This article was published on December 9, 2021

Apple Car’s woes continue as 3 key staff move to flying taxi companies

Why Project Titan employees are placing their bets in flying cars


Apple Car’s woes continue as 3 key staff move to flying taxi companies
Cate Lawrence
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Cate Lawrence

Cate Lawrence is an Australian tech journo living in Berlin. She focuses on all things mobility: ebikes, autonomous vehicles, VTOL, smart ci Cate Lawrence is an Australian tech journo living in Berlin. She focuses on all things mobility: ebikes, autonomous vehicles, VTOL, smart cities, and the future of alternative energy sources like electric batteries, solar, and hydrogen.

Just last week, I called bullshit on the 2025 launch date for the rumored Apple Car. I say rumored as Apple has never publicly confirmed that they are actually making an autonomous electric vehicle. 

Apple Car rendering
A rendered image of what an iCar might look like. Credit: Vanarama.

One of the issues I raised is that Apple hiring Christofer “CJ” Moore, previous director for Tesla’s Autopilot software, is not necessarily a sign of project progress. Apple’s had a revolving door for staff retention at Project Titan.

Therefore I wasn’t surprised to hear this week that three Project Titan employers have left Apple. Even better, they’ve departed for the sunnier skies of eVTOLs, as in electric vertical take-off and landing aircraft.

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Eric Rogers, the former Apple chief engineer for radar systems, is now radar engineering lead at Joby Aviation. Alex Clarabut went from hardware engineering manager at project Titan to engineering manager of battery systems at Archer Aviation. He’s joined by former hardware engineering manager at Apple, Stephen Spiteri, who is now Archer’s power electronics manager.

Why move from Apple ‘iCar’ into aviation?

So why the shift to aviation? While I’m not a tea leaf reader when analyzing people’s career shifts, I have a few thoughts. 

Let’s face it, if you want to work on the next mode of transport (considering I’m not counting on a hyperloop going live anytime soon), my bets are on vertical take-off and landing (VTOL) aircraft (or hydrogen VTOLs).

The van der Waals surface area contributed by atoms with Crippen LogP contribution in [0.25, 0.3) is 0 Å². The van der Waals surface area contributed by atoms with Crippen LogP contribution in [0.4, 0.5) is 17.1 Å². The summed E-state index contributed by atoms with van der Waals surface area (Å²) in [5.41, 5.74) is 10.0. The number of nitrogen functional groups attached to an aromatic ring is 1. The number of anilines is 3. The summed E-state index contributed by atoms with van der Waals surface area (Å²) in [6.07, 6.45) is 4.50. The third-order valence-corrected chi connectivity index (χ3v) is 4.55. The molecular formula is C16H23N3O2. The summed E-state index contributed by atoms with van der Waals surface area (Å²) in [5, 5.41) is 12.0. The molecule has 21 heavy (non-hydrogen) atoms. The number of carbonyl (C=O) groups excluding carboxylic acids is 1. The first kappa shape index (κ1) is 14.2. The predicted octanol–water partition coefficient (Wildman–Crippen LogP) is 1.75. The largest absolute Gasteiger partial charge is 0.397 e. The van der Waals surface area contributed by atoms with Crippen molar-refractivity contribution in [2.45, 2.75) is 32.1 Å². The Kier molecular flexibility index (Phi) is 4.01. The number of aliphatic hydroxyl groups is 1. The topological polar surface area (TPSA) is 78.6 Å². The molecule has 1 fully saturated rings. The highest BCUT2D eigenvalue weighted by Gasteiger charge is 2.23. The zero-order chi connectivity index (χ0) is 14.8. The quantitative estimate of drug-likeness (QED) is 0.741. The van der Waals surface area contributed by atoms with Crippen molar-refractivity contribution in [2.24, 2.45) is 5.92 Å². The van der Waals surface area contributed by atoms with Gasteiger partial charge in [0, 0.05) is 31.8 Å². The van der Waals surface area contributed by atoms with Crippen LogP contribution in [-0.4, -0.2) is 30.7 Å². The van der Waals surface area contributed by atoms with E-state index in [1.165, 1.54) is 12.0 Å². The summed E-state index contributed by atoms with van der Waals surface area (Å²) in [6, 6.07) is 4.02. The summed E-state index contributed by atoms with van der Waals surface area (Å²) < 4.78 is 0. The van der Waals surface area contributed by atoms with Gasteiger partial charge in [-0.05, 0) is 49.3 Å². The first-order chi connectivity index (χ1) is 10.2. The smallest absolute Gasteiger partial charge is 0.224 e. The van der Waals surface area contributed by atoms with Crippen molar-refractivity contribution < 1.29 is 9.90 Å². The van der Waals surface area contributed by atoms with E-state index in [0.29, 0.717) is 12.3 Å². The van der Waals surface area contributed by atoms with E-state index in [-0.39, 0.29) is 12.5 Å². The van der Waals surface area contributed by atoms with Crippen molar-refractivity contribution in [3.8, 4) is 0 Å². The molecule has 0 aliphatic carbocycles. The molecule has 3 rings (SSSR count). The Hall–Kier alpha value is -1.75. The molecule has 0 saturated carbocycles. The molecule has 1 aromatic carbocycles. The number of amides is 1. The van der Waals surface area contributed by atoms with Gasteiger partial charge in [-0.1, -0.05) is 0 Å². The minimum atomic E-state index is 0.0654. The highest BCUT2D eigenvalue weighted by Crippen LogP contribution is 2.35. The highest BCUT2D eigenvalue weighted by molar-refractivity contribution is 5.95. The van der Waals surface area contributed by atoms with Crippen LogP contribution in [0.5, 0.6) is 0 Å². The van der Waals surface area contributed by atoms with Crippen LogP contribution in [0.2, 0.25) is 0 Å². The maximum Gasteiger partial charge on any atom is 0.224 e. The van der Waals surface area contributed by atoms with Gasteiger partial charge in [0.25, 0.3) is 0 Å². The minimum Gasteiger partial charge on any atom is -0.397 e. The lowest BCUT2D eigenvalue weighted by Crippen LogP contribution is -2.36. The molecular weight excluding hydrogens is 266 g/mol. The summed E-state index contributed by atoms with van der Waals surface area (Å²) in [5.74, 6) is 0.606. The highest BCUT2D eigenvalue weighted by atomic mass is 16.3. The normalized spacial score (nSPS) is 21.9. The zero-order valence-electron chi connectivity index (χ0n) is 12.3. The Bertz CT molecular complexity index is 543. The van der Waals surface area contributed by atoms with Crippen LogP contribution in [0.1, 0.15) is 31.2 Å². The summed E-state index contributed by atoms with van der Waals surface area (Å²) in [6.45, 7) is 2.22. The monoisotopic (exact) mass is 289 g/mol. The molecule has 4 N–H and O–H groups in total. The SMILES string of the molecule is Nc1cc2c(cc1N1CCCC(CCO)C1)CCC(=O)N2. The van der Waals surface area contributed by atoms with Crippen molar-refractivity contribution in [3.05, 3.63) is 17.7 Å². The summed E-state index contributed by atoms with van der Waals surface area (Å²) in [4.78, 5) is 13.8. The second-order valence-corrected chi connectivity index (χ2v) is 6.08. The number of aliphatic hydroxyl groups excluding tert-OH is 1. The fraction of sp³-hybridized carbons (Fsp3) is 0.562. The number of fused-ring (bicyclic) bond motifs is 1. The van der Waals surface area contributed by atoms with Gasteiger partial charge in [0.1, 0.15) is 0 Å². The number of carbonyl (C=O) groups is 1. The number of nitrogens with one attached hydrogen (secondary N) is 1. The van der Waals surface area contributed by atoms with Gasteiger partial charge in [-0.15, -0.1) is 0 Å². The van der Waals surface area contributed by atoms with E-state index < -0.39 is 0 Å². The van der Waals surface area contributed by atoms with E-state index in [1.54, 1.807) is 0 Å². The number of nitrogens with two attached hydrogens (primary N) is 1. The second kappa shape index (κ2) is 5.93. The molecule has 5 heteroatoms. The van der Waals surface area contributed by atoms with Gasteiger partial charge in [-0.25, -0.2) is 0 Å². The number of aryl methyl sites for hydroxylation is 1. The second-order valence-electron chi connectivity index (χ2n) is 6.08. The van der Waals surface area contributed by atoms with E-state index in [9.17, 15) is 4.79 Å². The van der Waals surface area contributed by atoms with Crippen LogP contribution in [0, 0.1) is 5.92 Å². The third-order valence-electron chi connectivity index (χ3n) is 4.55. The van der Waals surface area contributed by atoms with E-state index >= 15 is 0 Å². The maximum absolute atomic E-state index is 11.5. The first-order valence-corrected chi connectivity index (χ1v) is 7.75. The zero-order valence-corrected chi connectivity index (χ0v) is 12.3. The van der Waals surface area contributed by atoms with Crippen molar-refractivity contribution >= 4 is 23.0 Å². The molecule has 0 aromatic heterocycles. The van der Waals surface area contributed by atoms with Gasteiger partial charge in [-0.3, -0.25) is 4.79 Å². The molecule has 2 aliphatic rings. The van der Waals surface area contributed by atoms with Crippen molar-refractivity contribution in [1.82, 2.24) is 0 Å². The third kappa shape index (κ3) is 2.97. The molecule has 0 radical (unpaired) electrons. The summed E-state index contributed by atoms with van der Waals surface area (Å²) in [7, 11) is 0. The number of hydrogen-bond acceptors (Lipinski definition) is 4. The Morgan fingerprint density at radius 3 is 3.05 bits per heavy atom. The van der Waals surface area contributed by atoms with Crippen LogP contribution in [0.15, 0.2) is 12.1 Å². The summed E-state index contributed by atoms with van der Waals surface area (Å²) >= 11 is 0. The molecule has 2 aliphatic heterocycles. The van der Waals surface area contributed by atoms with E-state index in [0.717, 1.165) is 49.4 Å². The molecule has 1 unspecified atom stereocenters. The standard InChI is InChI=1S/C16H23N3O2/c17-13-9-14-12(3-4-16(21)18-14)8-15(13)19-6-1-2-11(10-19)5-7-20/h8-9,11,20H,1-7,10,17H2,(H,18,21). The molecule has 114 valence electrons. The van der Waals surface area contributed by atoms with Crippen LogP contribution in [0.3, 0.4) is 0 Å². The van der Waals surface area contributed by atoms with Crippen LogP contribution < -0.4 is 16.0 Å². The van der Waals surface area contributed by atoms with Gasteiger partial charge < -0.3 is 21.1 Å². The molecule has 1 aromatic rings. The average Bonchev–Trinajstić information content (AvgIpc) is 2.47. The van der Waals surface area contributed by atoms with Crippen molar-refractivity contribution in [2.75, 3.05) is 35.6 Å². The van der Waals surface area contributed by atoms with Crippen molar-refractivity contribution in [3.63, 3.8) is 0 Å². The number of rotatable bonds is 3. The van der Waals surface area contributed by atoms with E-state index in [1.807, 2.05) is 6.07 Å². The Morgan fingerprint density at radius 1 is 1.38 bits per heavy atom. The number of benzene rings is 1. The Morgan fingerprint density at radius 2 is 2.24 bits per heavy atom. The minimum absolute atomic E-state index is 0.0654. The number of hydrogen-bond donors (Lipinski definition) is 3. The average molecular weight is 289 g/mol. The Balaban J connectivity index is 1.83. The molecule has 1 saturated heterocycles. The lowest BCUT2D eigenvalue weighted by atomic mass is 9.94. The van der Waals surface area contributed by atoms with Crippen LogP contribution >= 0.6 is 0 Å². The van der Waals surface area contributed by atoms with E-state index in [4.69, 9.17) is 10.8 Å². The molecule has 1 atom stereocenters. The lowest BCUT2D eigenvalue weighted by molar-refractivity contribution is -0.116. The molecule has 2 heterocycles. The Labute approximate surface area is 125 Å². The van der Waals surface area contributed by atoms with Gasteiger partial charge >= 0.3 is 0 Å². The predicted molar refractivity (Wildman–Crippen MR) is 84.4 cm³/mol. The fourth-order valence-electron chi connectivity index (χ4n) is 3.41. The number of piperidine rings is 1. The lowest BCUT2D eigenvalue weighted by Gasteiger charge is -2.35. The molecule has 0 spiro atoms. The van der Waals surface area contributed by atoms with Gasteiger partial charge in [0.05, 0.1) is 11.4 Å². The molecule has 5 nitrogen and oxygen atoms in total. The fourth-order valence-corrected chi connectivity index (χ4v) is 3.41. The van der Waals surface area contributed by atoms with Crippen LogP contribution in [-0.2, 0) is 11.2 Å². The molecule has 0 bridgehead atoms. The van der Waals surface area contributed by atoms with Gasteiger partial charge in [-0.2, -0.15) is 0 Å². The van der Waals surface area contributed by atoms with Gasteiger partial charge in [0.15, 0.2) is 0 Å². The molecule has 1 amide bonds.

Joby eVTOL
A Joby eVTOl in flight.

2021 has been an excellent year for eVTOL funding with Archer aviation, Joby, and their competitor Lilium, going public through ​​ special purpose acquisition companies aka SPACs. While the numbers weren’t necessarily as high as anticipated, they still retain strong market interest.

Earlier this year, United Airlines placed an order for $1 billion of Archer’s aircraft with the option to buy additional ones for $500 million of aircraft. 

Further, if we talk about personnel bringing valuable expertise and experience, I’m equally interested in the appointment of Paul Rinaldi.

He’s a former President of the National Air Traffic Controllers’ Association (NATCA), to Joby’s Advisory Board.

His appointment is a huge boon in terms of certification, scaling manufacturing, and laying the groundwork for planned initial passenger operations in 2024.

Specialist skills accelerate time to market

It’s been a cat and mouse game between Joby and Archer as to who will be the first to receive FAA eVTOL certification.

eVTOL by archer
A simulation of the Archer eVTOL, Maker.

Last week, Archer announced it had achieved a Special Airworthiness Certificate from the Federal Aviation Administration (FAA) covering its Maker demonstrator aircraft. This is the final threshold to begin off-ground operations. Thus, Archer remains on track to conduct its first hover flight test in the coming weeks. 

Given the momentum we’re seeing in eVTOLs, it might not be that surprising talented people are jumping on the bandwagon. We’ll likely see them take the skies in next two to three years, although most likely just for cargo at first.

But that definitely supersedes any Apple car timelines — if we ever see a car at all. So changing teams makes sense. 

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